illustration of Atlantic Ocean seabed

Marie Tharp: 1920 — 2006

How many people in today’s world can say that they mapped a huge area of the globe that had not been previously charted? Marie Tharp can. Along with Bruce Heezen, her research partner at Columbia University’s Lamont-Doherty Earth Observatory, Marie Tharp mapped the entire undersea surface of our planet. As a result, geologists were able to prove the theory of plate tectonics and continental drift.

Marie Tharp was born in Ypsilanti, Michigan and after moving several times in her childhood, graduated from Ohio University in 1943 with a degree in English and Music along with several minor concentrations. She then pursued and attained a Masters degree in Geology from University of Michigan followed by a degree in mathematics from the University of Tulsa. She relocated to New York State to work for Lamont Geological Laboratory mapping downed WWII aircraft.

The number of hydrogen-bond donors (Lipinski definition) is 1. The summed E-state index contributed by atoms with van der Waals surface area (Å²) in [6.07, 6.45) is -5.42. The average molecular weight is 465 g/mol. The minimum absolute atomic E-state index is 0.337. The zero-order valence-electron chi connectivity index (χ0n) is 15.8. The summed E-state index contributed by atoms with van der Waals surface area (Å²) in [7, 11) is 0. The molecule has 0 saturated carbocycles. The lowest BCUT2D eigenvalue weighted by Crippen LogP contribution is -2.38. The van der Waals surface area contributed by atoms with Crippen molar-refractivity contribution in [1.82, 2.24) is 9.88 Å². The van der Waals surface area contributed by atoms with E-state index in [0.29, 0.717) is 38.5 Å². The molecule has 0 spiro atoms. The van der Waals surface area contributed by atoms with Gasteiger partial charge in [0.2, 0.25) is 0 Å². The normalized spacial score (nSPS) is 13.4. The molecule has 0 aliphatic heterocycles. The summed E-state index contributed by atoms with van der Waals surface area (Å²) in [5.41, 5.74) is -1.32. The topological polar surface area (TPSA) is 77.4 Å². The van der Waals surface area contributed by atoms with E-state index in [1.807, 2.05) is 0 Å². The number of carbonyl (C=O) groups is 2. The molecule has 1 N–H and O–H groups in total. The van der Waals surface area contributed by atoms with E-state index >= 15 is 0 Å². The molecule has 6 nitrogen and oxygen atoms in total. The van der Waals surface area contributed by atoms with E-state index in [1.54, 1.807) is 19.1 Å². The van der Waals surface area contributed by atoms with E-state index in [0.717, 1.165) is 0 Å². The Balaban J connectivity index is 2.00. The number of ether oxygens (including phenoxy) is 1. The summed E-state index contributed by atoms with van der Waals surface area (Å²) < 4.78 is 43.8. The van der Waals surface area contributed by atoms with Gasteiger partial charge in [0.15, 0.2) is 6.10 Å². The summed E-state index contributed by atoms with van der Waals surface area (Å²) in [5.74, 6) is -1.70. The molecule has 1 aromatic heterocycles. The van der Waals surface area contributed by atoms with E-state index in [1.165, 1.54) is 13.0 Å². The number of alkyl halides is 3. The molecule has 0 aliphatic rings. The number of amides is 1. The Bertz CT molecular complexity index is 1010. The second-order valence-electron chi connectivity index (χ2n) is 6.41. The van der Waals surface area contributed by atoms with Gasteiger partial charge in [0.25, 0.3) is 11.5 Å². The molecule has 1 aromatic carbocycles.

With her research partner, Bruce Heezen, she began to map the topography of the ocean floor. Because of gender restrictions, she was not permitted on the ship collecting the data. Instead, she analyzed the data sent back by Heezen onboard the ship. Finally, in 1965 she was permitted to join a data collecting expedition at sea.Together Tharp and Heezen published the first ever undersea map of the North Atlantic in 1959, revealing the Mid-Atlantic Ridge and central rift valley beneath the ocean. She expanded her map making work and published a map of the earth’s entire ocean floor in 1978. Marie Tharp is an inspiration to girls and women everywhere who wish to pursue a career in science.

“I had a blank canvas to fill with extraordinary possibilities…

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